September 19, 1914|
|Died||March 22, 2010
Santa Barbara, California
|Institutions||University of California, Santa Barbara|
|Alma mater||University of Paris|
|Doctoral advisor||Maurice René Fréchet|
|Doctoral students||Charles Himmelberg
Fan was born in Hangzhou, the capital of Zhejiang Province, China. His father named Fan Qi (樊琦, 1879—1947) and served for the district courts of Jinhua and Wenzhou. Ky Fan went to Jinhua with his father when he was eight years old, and studied at several middle schools in Zhejiang including the Jinhua High School (currently Jinhua No.1 Middle School), Hangzhou Zongwen High School (currently Hangzhou No.10 Middle School), and Wenzhou High School. Fan obtained his secondary diploma from the Jinhua High School.
Fan enrolled into Peking University Department of Mathematics in 1932, and received his B.S. degree from Peking University in 1936. Initially Fan wanted to study engineering, but still eventually shifted to mathematics, largely because of the influence of his uncle Feng Zuxun (冯祖荀, 1880–1940; b. Hangzhou, d. Beijing), who was a renowned mathematician in China and the then Chair of the Department of Mathematics of Peking University. After graduation, Fan became a teaching assistant in the department.
Fan went to France in 1939 and received his D.Sc. degree from the University of Paris in 1941. Fan's doctoral advisor was M.R.Fréchet. Fan was a research fellow at the French National Centre for Scientific Research (CNRS).
Fan was a member of the Institute for Advanced Study in Princeton from 1945 to 1947. In 1947, Fan joined the mathematical faculty of the University of Notre Dame, where he was an assistant professor at beginning, and later promoted to associate professor and full professor. In 1960, Fan also held position of the Wayne State University in Detroit for about one year, but immediately went to the Northwestern University near Chicago. In 1965, Fan became a professor of mathematics at UCSB.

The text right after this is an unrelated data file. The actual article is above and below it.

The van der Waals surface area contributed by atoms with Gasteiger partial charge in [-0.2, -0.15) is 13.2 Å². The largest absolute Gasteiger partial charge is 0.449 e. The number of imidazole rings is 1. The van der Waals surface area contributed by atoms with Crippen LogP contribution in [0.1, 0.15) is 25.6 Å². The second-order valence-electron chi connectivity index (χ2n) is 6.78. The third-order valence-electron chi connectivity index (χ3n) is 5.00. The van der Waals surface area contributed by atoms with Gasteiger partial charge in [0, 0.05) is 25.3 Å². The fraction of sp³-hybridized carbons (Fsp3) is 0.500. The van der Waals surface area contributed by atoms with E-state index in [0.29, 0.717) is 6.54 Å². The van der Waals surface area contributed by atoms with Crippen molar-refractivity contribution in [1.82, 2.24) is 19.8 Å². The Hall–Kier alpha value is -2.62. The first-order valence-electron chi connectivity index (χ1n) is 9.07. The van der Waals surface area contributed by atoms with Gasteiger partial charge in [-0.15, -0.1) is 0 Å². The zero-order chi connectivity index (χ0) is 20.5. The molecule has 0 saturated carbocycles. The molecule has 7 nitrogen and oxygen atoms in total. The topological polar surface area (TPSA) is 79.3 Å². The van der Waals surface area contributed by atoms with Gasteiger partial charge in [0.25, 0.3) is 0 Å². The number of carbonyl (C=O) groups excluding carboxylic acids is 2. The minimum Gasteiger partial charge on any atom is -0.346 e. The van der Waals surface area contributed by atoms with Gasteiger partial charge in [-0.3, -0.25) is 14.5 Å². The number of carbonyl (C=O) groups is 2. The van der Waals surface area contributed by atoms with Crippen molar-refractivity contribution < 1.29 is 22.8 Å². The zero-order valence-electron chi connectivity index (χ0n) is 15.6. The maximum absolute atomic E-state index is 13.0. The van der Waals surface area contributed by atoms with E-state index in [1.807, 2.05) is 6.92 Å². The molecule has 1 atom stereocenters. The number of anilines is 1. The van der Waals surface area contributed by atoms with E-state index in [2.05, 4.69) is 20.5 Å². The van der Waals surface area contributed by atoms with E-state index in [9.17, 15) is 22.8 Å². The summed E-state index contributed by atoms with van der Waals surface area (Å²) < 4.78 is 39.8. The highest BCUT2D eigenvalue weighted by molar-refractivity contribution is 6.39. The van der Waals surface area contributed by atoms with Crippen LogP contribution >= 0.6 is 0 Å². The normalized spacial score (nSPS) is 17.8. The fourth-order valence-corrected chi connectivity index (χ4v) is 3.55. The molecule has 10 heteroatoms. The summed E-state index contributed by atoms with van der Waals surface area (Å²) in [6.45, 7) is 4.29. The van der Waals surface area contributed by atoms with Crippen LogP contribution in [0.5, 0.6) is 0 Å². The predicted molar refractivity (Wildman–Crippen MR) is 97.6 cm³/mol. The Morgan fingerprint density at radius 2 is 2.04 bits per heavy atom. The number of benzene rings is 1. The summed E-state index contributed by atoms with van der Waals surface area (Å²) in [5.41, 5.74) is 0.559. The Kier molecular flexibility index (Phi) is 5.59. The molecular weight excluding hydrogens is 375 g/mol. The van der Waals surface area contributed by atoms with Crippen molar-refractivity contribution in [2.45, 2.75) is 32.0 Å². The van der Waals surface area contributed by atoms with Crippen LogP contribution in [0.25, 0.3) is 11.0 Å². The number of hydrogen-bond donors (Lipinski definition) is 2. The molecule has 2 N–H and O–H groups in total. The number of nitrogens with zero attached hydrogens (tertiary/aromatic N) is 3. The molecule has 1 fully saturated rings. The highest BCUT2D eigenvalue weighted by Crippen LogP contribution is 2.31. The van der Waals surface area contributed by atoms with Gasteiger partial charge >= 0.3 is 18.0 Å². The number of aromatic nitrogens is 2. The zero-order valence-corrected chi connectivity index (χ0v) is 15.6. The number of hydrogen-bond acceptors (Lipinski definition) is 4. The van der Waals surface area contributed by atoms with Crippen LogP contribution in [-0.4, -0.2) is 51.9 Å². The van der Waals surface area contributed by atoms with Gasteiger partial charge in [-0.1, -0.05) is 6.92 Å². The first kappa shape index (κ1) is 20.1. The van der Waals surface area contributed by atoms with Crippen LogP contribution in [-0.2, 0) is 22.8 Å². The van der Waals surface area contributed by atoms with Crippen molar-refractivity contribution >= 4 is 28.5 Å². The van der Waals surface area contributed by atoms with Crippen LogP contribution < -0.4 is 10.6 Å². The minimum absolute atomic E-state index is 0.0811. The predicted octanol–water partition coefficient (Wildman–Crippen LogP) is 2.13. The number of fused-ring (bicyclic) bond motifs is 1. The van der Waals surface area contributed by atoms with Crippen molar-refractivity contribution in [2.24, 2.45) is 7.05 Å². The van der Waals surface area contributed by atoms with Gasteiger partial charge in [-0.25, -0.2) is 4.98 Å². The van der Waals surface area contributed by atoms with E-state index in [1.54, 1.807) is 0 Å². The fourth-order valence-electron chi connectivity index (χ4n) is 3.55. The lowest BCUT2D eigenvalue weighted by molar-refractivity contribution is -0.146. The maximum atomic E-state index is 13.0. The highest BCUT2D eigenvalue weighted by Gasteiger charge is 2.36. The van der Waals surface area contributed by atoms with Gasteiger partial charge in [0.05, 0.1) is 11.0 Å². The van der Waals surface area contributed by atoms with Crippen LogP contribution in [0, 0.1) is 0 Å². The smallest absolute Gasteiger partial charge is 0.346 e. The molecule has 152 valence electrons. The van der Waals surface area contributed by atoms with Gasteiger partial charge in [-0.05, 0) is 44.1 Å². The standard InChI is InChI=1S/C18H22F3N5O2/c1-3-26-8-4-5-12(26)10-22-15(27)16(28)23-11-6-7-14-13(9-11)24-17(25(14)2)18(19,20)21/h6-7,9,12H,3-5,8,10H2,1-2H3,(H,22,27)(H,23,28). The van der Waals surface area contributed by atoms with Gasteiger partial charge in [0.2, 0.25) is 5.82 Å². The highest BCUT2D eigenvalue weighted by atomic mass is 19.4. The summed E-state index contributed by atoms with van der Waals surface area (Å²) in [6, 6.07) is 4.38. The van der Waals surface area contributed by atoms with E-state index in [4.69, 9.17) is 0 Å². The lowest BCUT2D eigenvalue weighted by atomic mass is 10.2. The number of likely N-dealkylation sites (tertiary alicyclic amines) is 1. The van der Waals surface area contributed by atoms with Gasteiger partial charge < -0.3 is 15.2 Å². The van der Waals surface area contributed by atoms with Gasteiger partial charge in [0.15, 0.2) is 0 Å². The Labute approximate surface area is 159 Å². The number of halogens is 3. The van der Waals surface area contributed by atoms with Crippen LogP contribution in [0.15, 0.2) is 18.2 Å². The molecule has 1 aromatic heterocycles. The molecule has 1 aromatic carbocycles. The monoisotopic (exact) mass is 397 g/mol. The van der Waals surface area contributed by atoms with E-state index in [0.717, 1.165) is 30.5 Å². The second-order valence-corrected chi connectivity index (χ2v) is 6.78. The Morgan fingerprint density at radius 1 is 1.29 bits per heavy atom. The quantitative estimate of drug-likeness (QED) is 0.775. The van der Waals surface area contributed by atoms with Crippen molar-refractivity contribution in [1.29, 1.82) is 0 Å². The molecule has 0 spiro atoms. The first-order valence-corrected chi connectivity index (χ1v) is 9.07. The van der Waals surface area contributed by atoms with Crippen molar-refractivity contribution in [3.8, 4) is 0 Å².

Fan had 23 graduate students. He died in Santa Barbara in March 2010.
Fan was a student and collaborator of M. Fréchet and was also influenced by John von Neumann and Hermann Weyl. The author of approximately 130 papers, Fan made fundamental contributions to operator and matrix theory, convex analysis and inequalities, linear and nonlinear programming, topology and fixed point theory, and topological groups. His work in fixed point theory, in addition to influencing nonlinear functional analysis, has found wide application in mathematical economics and game theory, potential theory, calculus of variations, and differential equations.
The following are named after him:
- During his secondary school and college time, Fan said he "hated English". That was also an important reason for him to choose mathematics, with less English but full of equations, and go to Paris.
- Fan is quite famous for being an extremely strict professor.
- Sur quelques notions fondamentales de l'analyse générale, 1941
- Introduction à la topologie combinatoire, co-author with M.R.Fréchet, first published in 1946, later translated into English and Spanish.
- Fonctions définies-positives et les fonctions complètement monotones; leurs applications au calcul des probabilités et à la théorie des espaces distanciés, 1950
- Ky Fan at the Mathematics Genealogy Project
- Obituary of Ky Fan by Bor-Luh Lin in the Notices of the American Mathematical Society.
- Tales of Dr. Fan by Dennis Wildfogel.